The Importance Of The Sponsee Daily Two-Minute Check-In Call…

As a sponsor, I have only a few requirements, one of which is a daily thing, that being to call me once a day and do a two-minute check in. Ironically, for as simple as that sounds, it normally is the very thing that often becomes the most difficult to do for many I’ve sponsored.

Why I have this two-minute check-in stems all the way back to the same requirement my first sponsor from AA once gave me. When I questioned why I had to call her each and every day, she simply said, “Andrew, if you can’t take TWO minutes out of your day to call me and let me know how your recovery is doing, then you’re not really concerned about your recovery are you?” And she was right, because any day I ever missed during the time she sponsored me, I truly wasn’t focused on my recovery one bit. But trust me, I made sure to call her more than not over the course of a year and a half and learned the importance of this daily check-in by the end of that period.

The fact is, addicts don’t normally like picking up the phone. Instead, they tend to handle things all on their own, particularly if they’re deeply engaged within the addiction itself. To break that habit, and to create a pattern of reaching out for support, especially for when any temptation comes a-knocking, my sponsor taught me to merely call her once a day and leave a message if she didn’t answer. During that message or call itself, I was to let her know if I had been triggered or not with my addiction and whether I needed any support. And that if I was ever struggling to remember to call, to try placing an alarm reminder on my phone to go off at the same time every day.

Honestly, I must admit that early on these two-minute check-in calls felt like a hassle to my life. Yet as time went on, I began to see the benefits of them on both those challenging days and those not-so-challenging days. And eventually, I actually started looking forward to making those calls if you can believe it.

But it’s funny though, because now I see my early stubborn recovering self in each of my sponsee’s who have struggled with this daily phone assignment. Why it’s funny is because on any day that I used to miss making that two-minute check-in call, I still made plenty of calls to other people, they just weren’t to my sponsor. Which is precisely why the words of my first sponsor continue to ring true for me and are a great reminder that there’s never any good excuse as to why someone can’t take 2 minutes out of 24 hours to call and do a check-in. Because it’s a safe bet, that phone calls were indeed made elsewhere that day and an even safer bet that most of one’s actions on any day missed were probably nothing more than self-serving.

This is why I tend to agree now that the use of the two-minute daily check-in call is a great benchmark to the strength of every sponsee’s recovery. Frequently when multiple days over multiple weeks begin to be missed in checking in with me, I find their days with me are numbered and that’s not because I eventually end the sponsor relationship with them either. It’s more that each of those missed check-ins merely become indicators that the person is beginning to place more and more importance on other things that aren’t recovery related, many of which have often led them directly back into their addiction itself.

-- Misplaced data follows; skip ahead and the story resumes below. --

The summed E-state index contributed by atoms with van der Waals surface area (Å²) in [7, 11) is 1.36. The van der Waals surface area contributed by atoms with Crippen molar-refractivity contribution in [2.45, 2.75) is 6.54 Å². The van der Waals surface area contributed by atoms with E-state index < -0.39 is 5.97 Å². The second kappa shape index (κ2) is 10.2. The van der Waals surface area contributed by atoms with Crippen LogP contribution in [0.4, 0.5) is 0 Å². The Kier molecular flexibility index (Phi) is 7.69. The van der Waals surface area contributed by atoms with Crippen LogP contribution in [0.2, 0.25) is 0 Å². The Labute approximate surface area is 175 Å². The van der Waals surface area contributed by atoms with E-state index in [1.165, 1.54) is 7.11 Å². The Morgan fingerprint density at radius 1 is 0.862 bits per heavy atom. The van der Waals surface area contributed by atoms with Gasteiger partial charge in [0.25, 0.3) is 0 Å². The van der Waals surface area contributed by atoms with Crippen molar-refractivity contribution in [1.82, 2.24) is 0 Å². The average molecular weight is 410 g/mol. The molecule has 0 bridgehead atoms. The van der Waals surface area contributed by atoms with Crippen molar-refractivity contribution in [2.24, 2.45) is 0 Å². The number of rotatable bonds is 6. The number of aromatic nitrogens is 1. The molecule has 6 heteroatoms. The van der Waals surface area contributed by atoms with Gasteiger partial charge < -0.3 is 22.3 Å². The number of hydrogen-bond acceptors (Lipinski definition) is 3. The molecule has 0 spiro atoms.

So, while the daily two-minute check-in has habitually felt like a hassle to many of those I’ve sponsored, I find it’s truly is an important tool in sobriety to both the health of one’s recovery and the health of the sponsor/sponsee relationship as well.

Peace, love, light, and joy,
Andrew Arthur Dawson

Why I’m Not A Swinger Or Do Open-Relationships Anymore…

Just recently, a new friend inquired if my partner and I would be open to having “fun and pleasure” with them and their partner. I.E. Were my partner and I in an open type of relationship who did things like “swinging”?

While I was actually flattered at the request and how the question was asked in a really nice way that didn’t feel derogatory in any way, my answer was a rather quick no, as much as my ego wanted to say yes.

In the past, when I allowed sex to define who I was, and when an addiction to it ruled my life, I engaged in plenty of extra-curricular sexual-based activities of which I’m not very proud of. Because in the end, they hurt me more than made me feel good. But before that happened, I truly thought I was enjoying each of them immensely. In fact, the search for it pretty much became the focal point of my life.

And as it became that focal point and the more I engaged in that carnal lust, the more I found myself drifting further and further away from God and myself. And the more I drifted further away from God and myself, the more I lost sight of what real love once meant to me.

In turn, I found myself on an endless search for one conquest after another, looking for that next sexual high that might comfort a constantly growing emptiness within me. And with each sexual act, my spirit would only feel lower and lower, until I started to realize I wasn’t liking myself much anymore. That’s when I began to see myself as nothing more than a piece of meat that people seemed to like solely for how I looked on the outside, instead of who I was on the inside. Sex became a tool for a temporary high, instead of something God gave me to experience with someone I unconditionally loved and wanted to spend my life with.

Thankfully, since coming to the rooms of recovery for sex and love addiction, I learned what was healthy for me sexually and what wasn’t. I have since been able to successfully stay away from all of my old sexual behaviors that I once thought were helping me to enjoy my life, yet really never were. In light of that, I do think it’s important to say this though.

I don’t judge my new friend for asking me if I’d be interested in their proposition nor do I judge them for the fact they still find enjoyment in something I don’t anymore. To each their own I say and frankly, I’m not Christ and haven’t been able to walk on water, so I really have no right to judge anyone for what they do, especially when I once did those very things myself.